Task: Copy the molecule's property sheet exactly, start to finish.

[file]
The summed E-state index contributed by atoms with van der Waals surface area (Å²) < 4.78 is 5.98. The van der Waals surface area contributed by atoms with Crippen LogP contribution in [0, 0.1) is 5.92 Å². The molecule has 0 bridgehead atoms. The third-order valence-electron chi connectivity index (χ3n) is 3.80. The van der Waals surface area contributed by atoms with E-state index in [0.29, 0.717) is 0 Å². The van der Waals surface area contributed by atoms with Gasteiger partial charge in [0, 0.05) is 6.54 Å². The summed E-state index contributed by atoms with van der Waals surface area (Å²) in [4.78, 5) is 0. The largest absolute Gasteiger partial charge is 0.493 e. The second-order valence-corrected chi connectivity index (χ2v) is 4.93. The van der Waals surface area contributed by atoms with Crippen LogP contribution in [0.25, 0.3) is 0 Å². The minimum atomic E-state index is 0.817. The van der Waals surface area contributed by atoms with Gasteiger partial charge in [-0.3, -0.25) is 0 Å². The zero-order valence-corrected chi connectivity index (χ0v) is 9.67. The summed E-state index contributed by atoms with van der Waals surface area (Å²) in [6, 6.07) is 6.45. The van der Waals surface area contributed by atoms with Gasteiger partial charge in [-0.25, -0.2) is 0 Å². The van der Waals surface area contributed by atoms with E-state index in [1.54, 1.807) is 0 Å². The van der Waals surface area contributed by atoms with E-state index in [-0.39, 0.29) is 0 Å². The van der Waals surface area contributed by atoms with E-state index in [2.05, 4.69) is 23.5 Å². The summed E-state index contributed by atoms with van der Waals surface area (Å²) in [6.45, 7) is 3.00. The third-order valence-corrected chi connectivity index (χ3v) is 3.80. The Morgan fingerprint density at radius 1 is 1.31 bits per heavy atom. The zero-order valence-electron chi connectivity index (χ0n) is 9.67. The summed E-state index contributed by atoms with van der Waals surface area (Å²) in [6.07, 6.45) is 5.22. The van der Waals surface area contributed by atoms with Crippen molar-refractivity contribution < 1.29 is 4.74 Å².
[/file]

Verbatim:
The summed E-state index contributed by atoms with van der Waals surface area (Å²) < 4.78 is 5.98. The van der Waals surface area contributed by atoms with Crippen LogP contribution in [0, 0.1) is 5.92 Å². The molecule has 0 bridgehead atoms. The third-order valence-electron chi connectivity index (χ3n) is 3.80. The van der Waals surface area contributed by atoms with E-state index in [0.29, 0.717) is 0 Å². The van der Waals surface area contributed by atoms with Gasteiger partial charge in [0, 0.05) is 6.54 Å². The summed E-state index contributed by atoms with van der Waals surface area (Å²) in [4.78, 5) is 0. The largest absolute Gasteiger partial charge is 0.493 e. The second-order valence-corrected chi connectivity index (χ2v) is 4.93. The van der Waals surface area contributed by atoms with Crippen LogP contribution in [0.25, 0.3) is 0 Å². The minimum atomic E-state index is 0.817. The van der Waals surface area contributed by atoms with Gasteiger partial charge in [-0.3, -0.25) is 0 Å². The zero-order valence-corrected chi connectivity index (χ0v) is 9.67. The summed E-state index contributed by atoms with van der Waals surface area (Å²) in [6, 6.07) is 6.45. The van der Waals surface area contributed by atoms with Gasteiger partial charge in [-0.25, -0.2) is 0 Å². The van der Waals surface area contributed by atoms with E-state index in [1.54, 1.807) is 0 Å². The van der Waals surface area contributed by atoms with E-state index in [-0.39, 0.29) is 0 Å². The van der Waals surface area contributed by atoms with E-state index in [2.05, 4.69) is 23.5 Å². The summed E-state index contributed by atoms with van der Waals surface area (Å²) in [6.45, 7) is 3.00. The third-order valence-corrected chi connectivity index (χ3v) is 3.80. The Morgan fingerprint density at radius 1 is 1.31 bits per heavy atom. The zero-order valence-electron chi connectivity index (χ0n) is 9.67. The summed E-state index contributed by atoms with van der Waals surface area (Å²) in [6.07, 6.45) is 5.22. The van der Waals surface area contributed by atoms with Crippen molar-refractivity contribution < 1.29 is 4.74 Å².